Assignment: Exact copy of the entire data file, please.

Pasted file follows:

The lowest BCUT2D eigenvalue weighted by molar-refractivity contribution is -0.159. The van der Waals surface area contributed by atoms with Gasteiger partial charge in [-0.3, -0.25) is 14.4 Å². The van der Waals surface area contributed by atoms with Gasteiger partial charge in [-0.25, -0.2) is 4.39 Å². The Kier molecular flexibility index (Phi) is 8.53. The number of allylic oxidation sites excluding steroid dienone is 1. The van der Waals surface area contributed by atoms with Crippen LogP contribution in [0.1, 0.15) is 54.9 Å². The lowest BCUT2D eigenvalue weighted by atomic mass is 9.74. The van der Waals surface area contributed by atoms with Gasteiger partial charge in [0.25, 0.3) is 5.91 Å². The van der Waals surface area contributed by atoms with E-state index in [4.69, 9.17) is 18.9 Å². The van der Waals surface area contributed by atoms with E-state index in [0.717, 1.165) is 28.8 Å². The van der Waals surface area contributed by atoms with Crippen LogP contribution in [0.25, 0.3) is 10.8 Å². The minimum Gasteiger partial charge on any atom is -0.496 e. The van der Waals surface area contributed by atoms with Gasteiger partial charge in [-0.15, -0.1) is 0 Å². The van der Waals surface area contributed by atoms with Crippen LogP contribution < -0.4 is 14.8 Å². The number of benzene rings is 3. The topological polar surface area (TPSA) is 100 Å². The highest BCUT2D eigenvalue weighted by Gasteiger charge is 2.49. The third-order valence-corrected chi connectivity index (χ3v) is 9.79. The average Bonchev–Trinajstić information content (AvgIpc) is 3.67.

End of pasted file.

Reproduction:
The lowest BCUT2D eigenvalue weighted by molar-refractivity contribution is -0.159. The van der Waals surface area contributed by atoms with Gasteiger partial charge in [-0.3, -0.25) is 14.4 Å². The van der Waals surface area contributed by atoms with Gasteiger partial charge in [-0.25, -0.2) is 4.39 Å². The Kier molecular flexibility index (Phi) is 8.53. The number of allylic oxidation sites excluding steroid dienone is 1. The van der Waals surface area contributed by atoms with Crippen LogP contribution in [0.1, 0.15) is 54.9 Å². The lowest BCUT2D eigenvalue weighted by atomic mass is 9.74. The van der Waals surface area contributed by atoms with Gasteiger partial charge in [0.25, 0.3) is 5.91 Å². The van der Waals surface area contributed by atoms with E-state index in [4.69, 9.17) is 18.9 Å². The van der Waals surface area contributed by atoms with E-state index in [0.717, 1.165) is 28.8 Å². The van der Waals surface area contributed by atoms with Crippen LogP contribution in [0.25, 0.3) is 10.8 Å². The minimum Gasteiger partial charge on any atom is -0.496 e. The van der Waals surface area contributed by atoms with Gasteiger partial charge in [-0.15, -0.1) is 0 Å². The van der Waals surface area contributed by atoms with Crippen LogP contribution < -0.4 is 14.8 Å². The number of benzene rings is 3. The topological polar surface area (TPSA) is 100 Å². The highest BCUT2D eigenvalue weighted by Gasteiger charge is 2.49. The third-order valence-corrected chi connectivity index (χ3v) is 9.79. The average Bonchev–Trinajstić information content (AvgIpc) is 3.67.